OTHER STUFF: I thought about supergluing two fifty-cent pieces together with the heads of each coin on the outside but I forgot to do it. We put a blue latex glove on his hand (on the bad side). It was loose and baggy but it worked out alright. We detailed it with a black sharpie with hand features (e.g. palm lines, finger nails, other little lines). A black sharpie is good to have on hand for when you notice little areas in the creases that the spray paint missed. We kept a water bottle with a straw on hand so he could drink water without messing up his mouth paint. Another tip is to not have a mirror nearby if you're doing this on your kid - for mine, the temptation to look at himself was to great and he kept moving his head.

THE END: Avoid saying "All this is going to be a PAIN to wash out". I made that mistake and no matter how many times I tried to clarify what I meant, my son was dreading taking his costume off that night because he thought it was going to be painful. He stood in the shower with his eyes closed for a while and the oatmeal started coming off nicely (much better than trying to peel it off which he found painful). The hardest part to wash out was the mascara. It required liberal shampooing and a lot of working my fingers through his hair to get it out all the way. Baby shampoo worked well as did baby liquid soap for washing the face paint off (although that required multiple washes too).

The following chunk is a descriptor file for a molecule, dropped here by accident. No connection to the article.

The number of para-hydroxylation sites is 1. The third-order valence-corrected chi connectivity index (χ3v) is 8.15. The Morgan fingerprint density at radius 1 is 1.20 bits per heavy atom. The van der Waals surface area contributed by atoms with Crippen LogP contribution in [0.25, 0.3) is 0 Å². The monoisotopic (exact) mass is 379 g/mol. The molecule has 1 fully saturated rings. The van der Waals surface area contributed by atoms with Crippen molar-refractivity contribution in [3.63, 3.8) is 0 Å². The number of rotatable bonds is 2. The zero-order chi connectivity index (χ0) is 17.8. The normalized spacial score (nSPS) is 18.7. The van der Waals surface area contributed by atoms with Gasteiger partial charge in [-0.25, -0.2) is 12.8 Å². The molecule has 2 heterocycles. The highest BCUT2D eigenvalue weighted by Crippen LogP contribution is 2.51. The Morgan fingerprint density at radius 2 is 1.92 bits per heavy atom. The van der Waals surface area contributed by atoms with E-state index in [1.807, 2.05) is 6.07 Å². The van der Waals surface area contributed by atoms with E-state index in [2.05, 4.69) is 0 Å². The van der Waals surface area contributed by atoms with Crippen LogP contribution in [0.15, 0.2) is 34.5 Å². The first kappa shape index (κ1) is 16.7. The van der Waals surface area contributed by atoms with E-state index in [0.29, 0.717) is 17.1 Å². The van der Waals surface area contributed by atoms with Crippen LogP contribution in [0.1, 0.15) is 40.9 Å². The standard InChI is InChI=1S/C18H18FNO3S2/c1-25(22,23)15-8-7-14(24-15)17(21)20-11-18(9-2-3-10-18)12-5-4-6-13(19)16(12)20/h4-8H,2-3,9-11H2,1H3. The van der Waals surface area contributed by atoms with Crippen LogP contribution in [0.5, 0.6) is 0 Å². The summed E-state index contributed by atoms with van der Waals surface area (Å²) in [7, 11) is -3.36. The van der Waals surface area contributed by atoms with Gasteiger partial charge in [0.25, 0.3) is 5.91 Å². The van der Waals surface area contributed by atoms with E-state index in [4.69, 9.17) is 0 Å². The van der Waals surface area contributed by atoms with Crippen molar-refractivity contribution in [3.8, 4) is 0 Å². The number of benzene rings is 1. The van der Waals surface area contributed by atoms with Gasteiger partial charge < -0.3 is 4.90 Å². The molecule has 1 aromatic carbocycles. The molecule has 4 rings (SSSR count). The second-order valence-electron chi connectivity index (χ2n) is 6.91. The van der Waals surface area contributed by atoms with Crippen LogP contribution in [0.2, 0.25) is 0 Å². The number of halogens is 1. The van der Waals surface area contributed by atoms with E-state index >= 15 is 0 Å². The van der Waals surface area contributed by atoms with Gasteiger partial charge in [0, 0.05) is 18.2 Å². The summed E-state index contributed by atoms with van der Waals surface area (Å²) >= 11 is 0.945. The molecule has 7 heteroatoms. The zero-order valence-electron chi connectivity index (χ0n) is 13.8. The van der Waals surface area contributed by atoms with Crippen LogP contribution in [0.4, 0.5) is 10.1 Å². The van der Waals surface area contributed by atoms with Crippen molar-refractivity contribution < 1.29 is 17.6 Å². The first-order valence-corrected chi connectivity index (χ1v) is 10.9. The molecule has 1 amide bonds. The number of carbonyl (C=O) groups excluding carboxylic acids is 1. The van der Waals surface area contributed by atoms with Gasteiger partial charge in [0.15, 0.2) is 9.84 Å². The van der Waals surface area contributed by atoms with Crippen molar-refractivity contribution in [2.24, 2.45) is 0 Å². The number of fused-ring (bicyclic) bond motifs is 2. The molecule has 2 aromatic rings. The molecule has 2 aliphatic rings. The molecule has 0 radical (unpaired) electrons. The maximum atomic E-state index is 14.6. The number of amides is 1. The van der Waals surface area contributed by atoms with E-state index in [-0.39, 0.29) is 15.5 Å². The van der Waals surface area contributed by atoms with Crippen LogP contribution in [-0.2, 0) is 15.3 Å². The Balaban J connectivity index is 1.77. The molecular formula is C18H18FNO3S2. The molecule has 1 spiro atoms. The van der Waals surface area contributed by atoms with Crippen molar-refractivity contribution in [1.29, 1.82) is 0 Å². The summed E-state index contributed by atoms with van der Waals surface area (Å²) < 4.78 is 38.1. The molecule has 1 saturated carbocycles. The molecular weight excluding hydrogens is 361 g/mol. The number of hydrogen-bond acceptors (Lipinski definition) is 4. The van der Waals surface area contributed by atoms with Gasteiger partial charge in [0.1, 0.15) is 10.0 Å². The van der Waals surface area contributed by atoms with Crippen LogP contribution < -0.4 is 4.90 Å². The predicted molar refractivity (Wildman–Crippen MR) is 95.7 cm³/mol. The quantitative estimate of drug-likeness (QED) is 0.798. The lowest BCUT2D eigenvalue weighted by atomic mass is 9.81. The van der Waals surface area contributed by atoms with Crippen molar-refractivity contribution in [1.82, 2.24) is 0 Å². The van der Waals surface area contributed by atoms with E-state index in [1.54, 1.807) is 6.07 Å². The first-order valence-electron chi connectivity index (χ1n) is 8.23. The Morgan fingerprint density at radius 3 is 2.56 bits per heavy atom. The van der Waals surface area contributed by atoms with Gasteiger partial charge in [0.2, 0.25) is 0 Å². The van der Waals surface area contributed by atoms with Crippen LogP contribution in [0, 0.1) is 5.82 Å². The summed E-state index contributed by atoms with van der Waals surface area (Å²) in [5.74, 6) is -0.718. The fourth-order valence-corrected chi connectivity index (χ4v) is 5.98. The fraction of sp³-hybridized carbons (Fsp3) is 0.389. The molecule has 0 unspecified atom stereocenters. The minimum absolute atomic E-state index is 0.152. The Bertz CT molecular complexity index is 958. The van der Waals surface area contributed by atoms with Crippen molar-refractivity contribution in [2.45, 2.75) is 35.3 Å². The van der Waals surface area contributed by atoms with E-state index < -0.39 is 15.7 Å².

I was really happy with the way this costume turned out. It was really impressive and pretty easy to put together. He loved his costume and said he wished he could be Two-Face forever (but I don't know how much of that had to do with his fear of taking it off!). People stopped him in the street to take his picture. We went to a comic book store and they went crazy over him and told us they had a costume contest and that he would most likely win. They said they'd email out the costume contest winners sometime next week but they gave him a Two-Face comic book before he left. He went to Safeway with his dad and one of the workers said that was the best costume they'd seen all day and he could pick any king sized candy bar he wanted because of it. And my sweet boy picked the Reese's Peanut Butter Cups not because they're his favorite, but because they're mine!

Rating: 3.5 of 5. Votes: 2